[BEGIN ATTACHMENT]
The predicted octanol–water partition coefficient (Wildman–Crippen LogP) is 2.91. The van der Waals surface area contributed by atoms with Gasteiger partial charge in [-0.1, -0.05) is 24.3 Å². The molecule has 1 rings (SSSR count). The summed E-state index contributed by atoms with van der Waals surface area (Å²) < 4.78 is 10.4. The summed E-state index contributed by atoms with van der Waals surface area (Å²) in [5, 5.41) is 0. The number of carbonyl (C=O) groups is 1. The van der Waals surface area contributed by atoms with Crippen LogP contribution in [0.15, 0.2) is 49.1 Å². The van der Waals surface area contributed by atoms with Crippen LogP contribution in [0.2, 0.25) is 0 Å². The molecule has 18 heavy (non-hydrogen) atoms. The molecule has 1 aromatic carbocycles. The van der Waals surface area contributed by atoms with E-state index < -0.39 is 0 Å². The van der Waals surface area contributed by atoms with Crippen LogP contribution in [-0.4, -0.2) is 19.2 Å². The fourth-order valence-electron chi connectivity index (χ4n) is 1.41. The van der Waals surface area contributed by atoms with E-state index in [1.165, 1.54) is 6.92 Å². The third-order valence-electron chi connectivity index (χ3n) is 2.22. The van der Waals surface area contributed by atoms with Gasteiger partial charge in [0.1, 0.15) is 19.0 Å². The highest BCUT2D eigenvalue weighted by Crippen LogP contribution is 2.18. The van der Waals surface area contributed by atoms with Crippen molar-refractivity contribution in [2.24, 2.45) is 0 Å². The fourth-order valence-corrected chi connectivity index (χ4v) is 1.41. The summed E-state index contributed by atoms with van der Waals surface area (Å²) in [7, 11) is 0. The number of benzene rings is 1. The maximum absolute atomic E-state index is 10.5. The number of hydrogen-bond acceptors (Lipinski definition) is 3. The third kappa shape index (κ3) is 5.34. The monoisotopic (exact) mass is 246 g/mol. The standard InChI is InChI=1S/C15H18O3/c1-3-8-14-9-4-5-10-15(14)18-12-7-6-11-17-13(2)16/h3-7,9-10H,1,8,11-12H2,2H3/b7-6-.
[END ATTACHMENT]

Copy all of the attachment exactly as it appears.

The predicted octanol–water partition coefficient (Wildman–Crippen LogP) is 2.91. The van der Waals surface area contributed by atoms with Gasteiger partial charge in [-0.1, -0.05) is 24.3 Å². The molecule has 1 rings (SSSR count). The summed E-state index contributed by atoms with van der Waals surface area (Å²) < 4.78 is 10.4. The summed E-state index contributed by atoms with van der Waals surface area (Å²) in [5, 5.41) is 0. The number of carbonyl (C=O) groups is 1. The van der Waals surface area contributed by atoms with Crippen LogP contribution in [0.15, 0.2) is 49.1 Å². The van der Waals surface area contributed by atoms with Crippen LogP contribution in [0.2, 0.25) is 0 Å². The molecule has 18 heavy (non-hydrogen) atoms. The molecule has 1 aromatic carbocycles. The van der Waals surface area contributed by atoms with E-state index < -0.39 is 0 Å². The van der Waals surface area contributed by atoms with Crippen LogP contribution in [-0.4, -0.2) is 19.2 Å². The fourth-order valence-electron chi connectivity index (χ4n) is 1.41. The van der Waals surface area contributed by atoms with E-state index in [1.165, 1.54) is 6.92 Å². The third-order valence-electron chi connectivity index (χ3n) is 2.22. The van der Waals surface area contributed by atoms with Gasteiger partial charge in [0.1, 0.15) is 19.0 Å². The highest BCUT2D eigenvalue weighted by Crippen LogP contribution is 2.18. The van der Waals surface area contributed by atoms with Crippen molar-refractivity contribution in [2.24, 2.45) is 0 Å². The fourth-order valence-corrected chi connectivity index (χ4v) is 1.41. The summed E-state index contributed by atoms with van der Waals surface area (Å²) in [7, 11) is 0. The number of benzene rings is 1. The maximum absolute atomic E-state index is 10.5. The number of hydrogen-bond acceptors (Lipinski definition) is 3. The third kappa shape index (κ3) is 5.34. The monoisotopic (exact) mass is 246 g/mol. The standard InChI is InChI=1S/C15H18O3/c1-3-8-14-9-4-5-10-15(14)18-12-7-6-11-17-13(2)16/h3-7,9-10H,1,8,11-12H2,2H3/b7-6-.